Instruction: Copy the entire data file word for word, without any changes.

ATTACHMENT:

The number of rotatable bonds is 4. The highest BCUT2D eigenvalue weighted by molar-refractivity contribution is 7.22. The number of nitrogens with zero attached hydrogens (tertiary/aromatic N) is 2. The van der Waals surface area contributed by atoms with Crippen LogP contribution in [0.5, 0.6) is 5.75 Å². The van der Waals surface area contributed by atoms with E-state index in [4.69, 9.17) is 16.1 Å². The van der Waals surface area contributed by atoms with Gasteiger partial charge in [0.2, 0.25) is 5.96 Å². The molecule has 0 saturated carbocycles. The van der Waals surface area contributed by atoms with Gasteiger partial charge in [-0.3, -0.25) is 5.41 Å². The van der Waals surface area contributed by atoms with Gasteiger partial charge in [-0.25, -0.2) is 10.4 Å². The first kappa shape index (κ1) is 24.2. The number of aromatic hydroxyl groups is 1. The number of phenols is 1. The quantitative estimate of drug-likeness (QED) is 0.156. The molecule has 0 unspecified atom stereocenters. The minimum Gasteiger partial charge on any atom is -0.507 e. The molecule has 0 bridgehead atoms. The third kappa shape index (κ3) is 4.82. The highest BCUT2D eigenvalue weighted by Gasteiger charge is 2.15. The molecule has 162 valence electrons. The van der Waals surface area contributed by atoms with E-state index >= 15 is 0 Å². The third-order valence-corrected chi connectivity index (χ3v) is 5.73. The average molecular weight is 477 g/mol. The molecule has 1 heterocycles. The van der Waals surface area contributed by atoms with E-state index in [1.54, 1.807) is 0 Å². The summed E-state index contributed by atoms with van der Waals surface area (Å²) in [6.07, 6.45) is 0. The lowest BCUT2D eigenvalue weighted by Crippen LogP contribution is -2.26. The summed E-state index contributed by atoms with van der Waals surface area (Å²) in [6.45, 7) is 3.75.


The number of rotatable bonds is 4. The highest BCUT2D eigenvalue weighted by molar-refractivity contribution is 7.22. The number of nitrogens with zero attached hydrogens (tertiary/aromatic N) is 2. The van der Waals surface area contributed by atoms with Crippen LogP contribution in [0.5, 0.6) is 5.75 Å². The van der Waals surface area contributed by atoms with E-state index in [4.69, 9.17) is 16.1 Å². The van der Waals surface area contributed by atoms with Gasteiger partial charge in [0.2, 0.25) is 5.96 Å². The molecule has 0 saturated carbocycles. The van der Waals surface area contributed by atoms with Gasteiger partial charge in [-0.3, -0.25) is 5.41 Å². The van der Waals surface area contributed by atoms with Gasteiger partial charge in [-0.25, -0.2) is 10.4 Å². The first kappa shape index (κ1) is 24.2. The number of aromatic hydroxyl groups is 1. The number of phenols is 1. The quantitative estimate of drug-likeness (QED) is 0.156. The molecule has 0 unspecified atom stereocenters. The minimum Gasteiger partial charge on any atom is -0.507 e. The molecule has 0 bridgehead atoms. The third kappa shape index (κ3) is 4.82. The highest BCUT2D eigenvalue weighted by Gasteiger charge is 2.15. The molecule has 162 valence electrons. The van der Waals surface area contributed by atoms with E-state index >= 15 is 0 Å². The third-order valence-corrected chi connectivity index (χ3v) is 5.73. The average molecular weight is 477 g/mol. The molecule has 1 heterocycles. The van der Waals surface area contributed by atoms with E-state index in [1.54, 1.807) is 0 Å². The summed E-state index contributed by atoms with van der Waals surface area (Å²) in [6.07, 6.45) is 0. The lowest BCUT2D eigenvalue weighted by Crippen LogP contribution is -2.26. The summed E-state index contributed by atoms with van der Waals surface area (Å²) in [6.45, 7) is 3.75.